A key supporter of Mr Johnson said if a vote is forced on the report it is “extremely unlikely” that Conservatives will take part. Tories on different sides of the party want MPs to unite to put the spotlight on their efforts to fix the economy and not internal divisions.

Former cabinet minister Theresa Villiers – who hopes the Conservatives can make use of Mr Johnson’s talents at the next election – said: “What matters is the economy and the cost of living. That’s what people care most about and we have to ensure this is our absolute number one priority.

“That means leaving the rows and division behind and moving on from the events of the past few days.”

A Government source said: “Normal people only care about us halving inflation, growing the economy, reducing debt, cutting waiting lists and stopping the boats. That’s what we’re about, the rest is noise that will not put us off our stride.”

Former minister James Morris, the MP for Halesowen in the West Midlands, said: “People in my constituency want us to focus relentlessly on creating jobs, investing in skills, dealing with inflation and growing the economy… Everything else is a distraction from those priorities.”

A senior Conservative called for an end to the battles between supporters of Mr Johnson and the PM, warning: “This absurd war between Team Boris and Team Rishi simply has to stop. It’s like one of those nuclear war games, which started with conventional weapons, then escalated to tactical nukes and now both sides are taking out each other’s cities, with complete disregard for their mutual casualties.

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“For the sake of the Conservative [arty they both need to de-escalate – and quickly – before we are all left standing in the electoral rubble. If things continue on their present course Conservatives face Mutually Assured Destruction.”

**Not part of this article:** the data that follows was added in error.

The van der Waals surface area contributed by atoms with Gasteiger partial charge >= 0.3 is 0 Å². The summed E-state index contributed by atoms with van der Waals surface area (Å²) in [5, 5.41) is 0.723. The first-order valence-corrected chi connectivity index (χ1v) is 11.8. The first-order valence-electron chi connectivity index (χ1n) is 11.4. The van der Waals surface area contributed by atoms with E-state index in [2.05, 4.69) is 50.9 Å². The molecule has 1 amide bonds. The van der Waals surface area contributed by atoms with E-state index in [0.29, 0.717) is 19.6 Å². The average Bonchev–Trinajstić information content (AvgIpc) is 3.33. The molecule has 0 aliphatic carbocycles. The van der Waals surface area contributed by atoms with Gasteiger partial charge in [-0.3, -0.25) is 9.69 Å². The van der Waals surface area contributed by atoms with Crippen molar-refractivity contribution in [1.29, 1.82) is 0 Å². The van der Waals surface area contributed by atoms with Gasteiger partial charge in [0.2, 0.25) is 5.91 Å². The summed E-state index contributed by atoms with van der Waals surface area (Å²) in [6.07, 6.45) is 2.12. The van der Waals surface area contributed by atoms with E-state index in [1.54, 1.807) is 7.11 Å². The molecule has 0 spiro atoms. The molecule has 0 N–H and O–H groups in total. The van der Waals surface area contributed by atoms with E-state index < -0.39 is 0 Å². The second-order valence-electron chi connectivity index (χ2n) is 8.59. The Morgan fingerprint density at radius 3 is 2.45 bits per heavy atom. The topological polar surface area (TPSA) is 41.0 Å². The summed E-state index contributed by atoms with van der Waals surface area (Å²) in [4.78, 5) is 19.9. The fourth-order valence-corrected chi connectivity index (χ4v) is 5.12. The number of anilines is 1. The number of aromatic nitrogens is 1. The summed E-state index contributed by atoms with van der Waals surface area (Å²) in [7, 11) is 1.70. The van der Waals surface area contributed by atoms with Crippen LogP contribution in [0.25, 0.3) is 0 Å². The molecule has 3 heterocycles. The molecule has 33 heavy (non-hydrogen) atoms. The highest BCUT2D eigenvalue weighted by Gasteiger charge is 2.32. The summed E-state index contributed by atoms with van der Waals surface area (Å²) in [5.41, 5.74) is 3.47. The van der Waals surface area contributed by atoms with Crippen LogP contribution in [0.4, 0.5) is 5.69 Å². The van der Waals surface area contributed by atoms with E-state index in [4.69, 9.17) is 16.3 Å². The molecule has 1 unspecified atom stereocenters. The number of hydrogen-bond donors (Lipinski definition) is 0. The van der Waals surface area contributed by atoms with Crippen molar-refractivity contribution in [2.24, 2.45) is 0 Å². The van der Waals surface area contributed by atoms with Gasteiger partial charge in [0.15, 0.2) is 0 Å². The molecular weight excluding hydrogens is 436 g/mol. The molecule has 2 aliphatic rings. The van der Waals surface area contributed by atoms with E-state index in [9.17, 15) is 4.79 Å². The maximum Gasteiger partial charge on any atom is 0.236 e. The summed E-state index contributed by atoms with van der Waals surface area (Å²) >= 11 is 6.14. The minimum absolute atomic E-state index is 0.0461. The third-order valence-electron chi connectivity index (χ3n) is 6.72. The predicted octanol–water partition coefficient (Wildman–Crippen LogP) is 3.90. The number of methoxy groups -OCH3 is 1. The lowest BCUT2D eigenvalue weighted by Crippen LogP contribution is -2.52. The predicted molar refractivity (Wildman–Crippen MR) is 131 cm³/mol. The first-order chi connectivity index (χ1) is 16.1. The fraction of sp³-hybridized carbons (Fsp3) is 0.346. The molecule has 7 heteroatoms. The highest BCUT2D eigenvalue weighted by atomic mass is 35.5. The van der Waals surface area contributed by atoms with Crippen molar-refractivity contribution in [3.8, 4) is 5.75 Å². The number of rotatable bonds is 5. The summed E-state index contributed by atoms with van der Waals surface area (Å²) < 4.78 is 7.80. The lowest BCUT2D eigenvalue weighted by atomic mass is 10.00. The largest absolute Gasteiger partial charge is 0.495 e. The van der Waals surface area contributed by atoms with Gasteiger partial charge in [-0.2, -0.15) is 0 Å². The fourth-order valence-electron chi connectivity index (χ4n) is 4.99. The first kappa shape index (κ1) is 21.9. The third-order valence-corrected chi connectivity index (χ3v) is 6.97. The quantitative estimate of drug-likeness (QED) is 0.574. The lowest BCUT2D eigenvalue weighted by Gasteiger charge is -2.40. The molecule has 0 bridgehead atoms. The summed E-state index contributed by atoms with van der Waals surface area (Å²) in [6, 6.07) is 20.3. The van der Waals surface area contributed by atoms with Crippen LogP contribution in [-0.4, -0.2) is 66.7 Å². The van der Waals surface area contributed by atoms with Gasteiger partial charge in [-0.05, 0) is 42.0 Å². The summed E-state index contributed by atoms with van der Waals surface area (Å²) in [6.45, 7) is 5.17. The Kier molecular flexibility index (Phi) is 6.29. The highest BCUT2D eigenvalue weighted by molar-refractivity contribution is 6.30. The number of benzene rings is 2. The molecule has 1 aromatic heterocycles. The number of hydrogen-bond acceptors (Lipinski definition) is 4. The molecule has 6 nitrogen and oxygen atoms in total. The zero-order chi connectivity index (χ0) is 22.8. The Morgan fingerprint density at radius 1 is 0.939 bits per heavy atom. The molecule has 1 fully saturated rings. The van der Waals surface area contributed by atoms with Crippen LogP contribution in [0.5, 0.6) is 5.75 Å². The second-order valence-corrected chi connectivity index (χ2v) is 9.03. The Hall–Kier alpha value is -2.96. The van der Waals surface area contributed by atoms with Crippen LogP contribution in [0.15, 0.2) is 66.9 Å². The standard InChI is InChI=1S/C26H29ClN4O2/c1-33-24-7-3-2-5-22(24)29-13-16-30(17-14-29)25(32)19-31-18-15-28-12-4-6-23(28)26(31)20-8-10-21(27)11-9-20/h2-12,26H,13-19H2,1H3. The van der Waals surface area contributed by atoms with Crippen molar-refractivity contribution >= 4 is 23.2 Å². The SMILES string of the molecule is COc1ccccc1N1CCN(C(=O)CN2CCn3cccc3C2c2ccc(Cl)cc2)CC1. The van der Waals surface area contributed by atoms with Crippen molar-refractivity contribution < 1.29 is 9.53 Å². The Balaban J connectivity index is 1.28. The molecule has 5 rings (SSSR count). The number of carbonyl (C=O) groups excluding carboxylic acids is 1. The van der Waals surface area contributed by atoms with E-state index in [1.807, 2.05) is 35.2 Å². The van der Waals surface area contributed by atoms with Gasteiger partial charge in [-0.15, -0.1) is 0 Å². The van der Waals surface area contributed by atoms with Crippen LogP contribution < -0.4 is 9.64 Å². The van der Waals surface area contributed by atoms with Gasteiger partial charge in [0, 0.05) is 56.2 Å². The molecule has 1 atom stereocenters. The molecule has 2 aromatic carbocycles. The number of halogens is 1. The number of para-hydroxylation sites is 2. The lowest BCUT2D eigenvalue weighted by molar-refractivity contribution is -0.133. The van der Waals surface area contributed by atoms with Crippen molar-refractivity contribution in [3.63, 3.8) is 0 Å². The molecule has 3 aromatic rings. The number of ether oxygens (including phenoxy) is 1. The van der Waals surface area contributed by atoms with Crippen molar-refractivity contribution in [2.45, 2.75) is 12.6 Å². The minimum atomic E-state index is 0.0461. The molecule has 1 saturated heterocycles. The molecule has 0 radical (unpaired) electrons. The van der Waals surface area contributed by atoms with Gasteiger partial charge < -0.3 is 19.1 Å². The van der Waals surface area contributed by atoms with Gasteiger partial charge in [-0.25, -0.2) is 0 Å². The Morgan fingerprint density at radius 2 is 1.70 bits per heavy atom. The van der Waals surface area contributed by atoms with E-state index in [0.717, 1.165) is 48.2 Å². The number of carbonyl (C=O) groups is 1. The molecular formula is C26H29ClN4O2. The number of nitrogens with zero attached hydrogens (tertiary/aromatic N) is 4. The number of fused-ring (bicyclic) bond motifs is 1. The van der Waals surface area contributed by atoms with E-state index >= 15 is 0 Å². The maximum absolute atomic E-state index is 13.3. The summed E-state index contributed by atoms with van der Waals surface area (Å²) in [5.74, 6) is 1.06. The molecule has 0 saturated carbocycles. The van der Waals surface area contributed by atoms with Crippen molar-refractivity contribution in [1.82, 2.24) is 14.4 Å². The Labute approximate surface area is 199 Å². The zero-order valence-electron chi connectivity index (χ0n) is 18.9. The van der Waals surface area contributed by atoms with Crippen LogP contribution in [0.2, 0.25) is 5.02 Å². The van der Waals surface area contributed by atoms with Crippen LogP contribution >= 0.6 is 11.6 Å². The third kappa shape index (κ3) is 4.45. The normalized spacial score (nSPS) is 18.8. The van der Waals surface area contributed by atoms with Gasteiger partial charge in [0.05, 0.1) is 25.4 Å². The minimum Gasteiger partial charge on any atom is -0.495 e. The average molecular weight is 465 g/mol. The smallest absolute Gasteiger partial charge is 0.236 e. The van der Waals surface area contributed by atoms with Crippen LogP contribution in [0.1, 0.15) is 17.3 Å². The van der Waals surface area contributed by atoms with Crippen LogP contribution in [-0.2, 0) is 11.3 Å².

Shrewsbury and Atcham MP Daniel Kawczynski, who said he “backed Boris to the last second”, also called for unity.

He said: “We have had the resignations and disagreements and I very much hope and expect the Conservative Party now will rally round Rishi Sunak and get ready for a Herculean battle of wills with the socialists.”

Former children’s minister Tim Loughton said the restoration of economic stability and prosperity must “absolutely” be the priority.

He said: “Boris Johnson’s resignation from Parliament needs to draw a firm line over the past and some of the less distinguished parts of his legacy which constantly bounce back into the headlines to derail the current PM need to become history. All Conservative MPs need to remember they were elected as Conservative MPs, not Boris Johnson Party MPs, and get behind the Government to sort out the problems of all our constituents which is what they elect us and expect us to do.”

There remains anger in the Conservative grassroots at the privileges committee report.

Claire Bullivant of the Conservative Democratic Organisation said: “Imagine if it was your mother, husband or child who was subjected to a trial that had no proper due process, where laws were made retrospectively and their enemies appointed themselves as their judge, jury and executioner.”

Former Labour Brexiteer Baroness Hoey said there will be many members of the public “who just smell something not quite right”.

Warning against ruling out a comeback for Mr Johnson, she said: “I would never ever write Boris off. I think the Conservative party will live to regret the way they have treated someone who gave them their biggest majority since Thatcher.”

A Tory MP in a former Labour “red wall” seat suspects Mr Johnson may one day be back.

He said: “There might be a time when we’re reaching out for him because he reaches parts of the electorate that others just don’t.”